The European Research Council (ERC) has awarded both professors Jelena Klinovaja and Ilaria Zardo from the Department of Physics at the University of Basel an ERC Starting Grant. The two physicists will receive up to 1.5 million Euros over the course of the next five years for their ambitious research projects.
Physicists have developed a new technique that uses electrical voltages to control the electron spin on a chip. The newly-developed method provides protection from spin decay, meaning that the contained information can be maintained and transmitted over comparatively large distances, as has been demonstrated by a team from the University of Basel’s Department of Physics and the Swiss Nanoscience Institute. The results have been published in Physical Review X.
Scientists from the Swiss Nanoscience Institute and the University of Basel have succeeded in coupling an extremely small quantum dot with 1,000 times larger trumpet-shaped nanowire. The movement of the nanowire can be detected with a sensitivity of 100 femtometers via the wavelength of the light emitted by the quantum dot. Conversely, the oscillation of the nanowire can be influenced by excitation of the quantum dot with a laser. Nature Communications published the results.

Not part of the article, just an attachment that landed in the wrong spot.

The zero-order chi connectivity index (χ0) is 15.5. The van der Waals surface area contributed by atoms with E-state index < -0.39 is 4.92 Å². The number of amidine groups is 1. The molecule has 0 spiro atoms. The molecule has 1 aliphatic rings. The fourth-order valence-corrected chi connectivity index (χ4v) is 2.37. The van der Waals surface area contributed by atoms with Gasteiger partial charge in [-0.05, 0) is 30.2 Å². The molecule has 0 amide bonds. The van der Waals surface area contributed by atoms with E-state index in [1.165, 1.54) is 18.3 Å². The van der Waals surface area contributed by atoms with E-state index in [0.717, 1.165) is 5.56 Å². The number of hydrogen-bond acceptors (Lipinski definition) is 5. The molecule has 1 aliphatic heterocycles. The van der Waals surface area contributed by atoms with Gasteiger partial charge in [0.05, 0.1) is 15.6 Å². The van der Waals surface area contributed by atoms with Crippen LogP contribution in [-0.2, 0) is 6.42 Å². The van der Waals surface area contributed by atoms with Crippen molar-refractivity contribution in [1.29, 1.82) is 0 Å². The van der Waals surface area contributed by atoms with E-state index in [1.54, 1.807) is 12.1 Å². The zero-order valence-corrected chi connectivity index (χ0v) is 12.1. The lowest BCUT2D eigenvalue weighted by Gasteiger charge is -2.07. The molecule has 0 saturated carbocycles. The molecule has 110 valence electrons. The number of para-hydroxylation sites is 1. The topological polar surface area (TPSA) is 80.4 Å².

Winner of the golden chalk, the golden correction pen & the golden scale 2017!
Die Georg H. Endress Stiftung unterstützt das Projekt «Quantum Science and Quantum Computing» der Universität Basel und der Albert-Ludwigs-Universität Freiburg mit bis zu zehn Millionen Franken über zehn Jahre. Das neue Exzellenz-Zentrum unter dem Dach von Eucor – The European Campus stärkt die Vorreiterrolle der beiden Universitäten im Bereich der Quantenphysik.
Scientists have developed a new method of characterizing graphene’s properties without applying disruptive electrical contacts, allowing them to investigate both the resistance and quantum capacitance of graphene and other two-dimensional materials. Researchers from the Swiss Nanoscience Institute and the University of Basel’s Department of Physics reported their findings in the journal Physical Review Applied.
A team of theoretical physicists at the University of Basel in Switzerland, has found a way to design a fully connected quantum optimizer -- a machine that holds the promise to speed up the solution of hard optimization problems -- by taking advantage of a fundamental property of the superconducting state of matter. In a further vital step towards building a quantum optimizer able to solve real world problems, they also show that this new architecture is more robust to noise than existing alternatives. Their work has been published in Science Advances.